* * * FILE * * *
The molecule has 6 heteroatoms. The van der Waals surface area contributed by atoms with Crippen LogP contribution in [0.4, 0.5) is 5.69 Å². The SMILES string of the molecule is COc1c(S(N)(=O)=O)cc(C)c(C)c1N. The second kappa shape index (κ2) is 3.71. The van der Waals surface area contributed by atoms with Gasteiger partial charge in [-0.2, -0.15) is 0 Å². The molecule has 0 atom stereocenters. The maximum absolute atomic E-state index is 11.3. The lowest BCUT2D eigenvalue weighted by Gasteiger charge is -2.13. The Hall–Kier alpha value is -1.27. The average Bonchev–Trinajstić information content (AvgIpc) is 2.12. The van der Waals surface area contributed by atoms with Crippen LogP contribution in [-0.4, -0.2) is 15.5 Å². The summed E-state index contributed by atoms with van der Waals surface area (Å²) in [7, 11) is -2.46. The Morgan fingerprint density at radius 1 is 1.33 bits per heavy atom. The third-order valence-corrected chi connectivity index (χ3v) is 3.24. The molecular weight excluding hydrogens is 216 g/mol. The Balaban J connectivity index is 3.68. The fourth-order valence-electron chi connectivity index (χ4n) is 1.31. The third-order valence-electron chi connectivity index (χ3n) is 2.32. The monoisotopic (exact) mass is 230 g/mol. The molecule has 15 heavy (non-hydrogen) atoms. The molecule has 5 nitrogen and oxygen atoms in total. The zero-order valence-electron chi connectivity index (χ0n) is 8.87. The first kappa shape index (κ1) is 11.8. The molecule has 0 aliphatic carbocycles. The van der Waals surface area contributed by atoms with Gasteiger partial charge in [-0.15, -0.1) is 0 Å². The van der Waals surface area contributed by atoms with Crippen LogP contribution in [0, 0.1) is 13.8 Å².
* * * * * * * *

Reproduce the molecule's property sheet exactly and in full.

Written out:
The molecule has 6 heteroatoms. The van der Waals surface area contributed by atoms with Crippen LogP contribution in [0.4, 0.5) is 5.69 Å². The SMILES string of the molecule is COc1c(S(N)(=O)=O)cc(C)c(C)c1N. The second kappa shape index (κ2) is 3.71. The van der Waals surface area contributed by atoms with Gasteiger partial charge in [-0.2, -0.15) is 0 Å². The molecule has 0 atom stereocenters. The maximum absolute atomic E-state index is 11.3. The lowest BCUT2D eigenvalue weighted by Gasteiger charge is -2.13. The Hall–Kier alpha value is -1.27. The average Bonchev–Trinajstić information content (AvgIpc) is 2.12. The van der Waals surface area contributed by atoms with Crippen LogP contribution in [-0.4, -0.2) is 15.5 Å². The summed E-state index contributed by atoms with van der Waals surface area (Å²) in [7, 11) is -2.46. The Morgan fingerprint density at radius 1 is 1.33 bits per heavy atom. The third-order valence-corrected chi connectivity index (χ3v) is 3.24. The molecular weight excluding hydrogens is 216 g/mol. The Balaban J connectivity index is 3.68. The fourth-order valence-electron chi connectivity index (χ4n) is 1.31. The third-order valence-electron chi connectivity index (χ3n) is 2.32. The monoisotopic (exact) mass is 230 g/mol. The molecule has 15 heavy (non-hydrogen) atoms. The molecule has 5 nitrogen and oxygen atoms in total. The zero-order valence-electron chi connectivity index (χ0n) is 8.87. The first kappa shape index (κ1) is 11.8. The molecule has 0 aliphatic carbocycles. The van der Waals surface area contributed by atoms with Gasteiger partial charge in [-0.15, -0.1) is 0 Å². The van der Waals surface area contributed by atoms with Crippen LogP contribution in [0, 0.1) is 13.8 Å².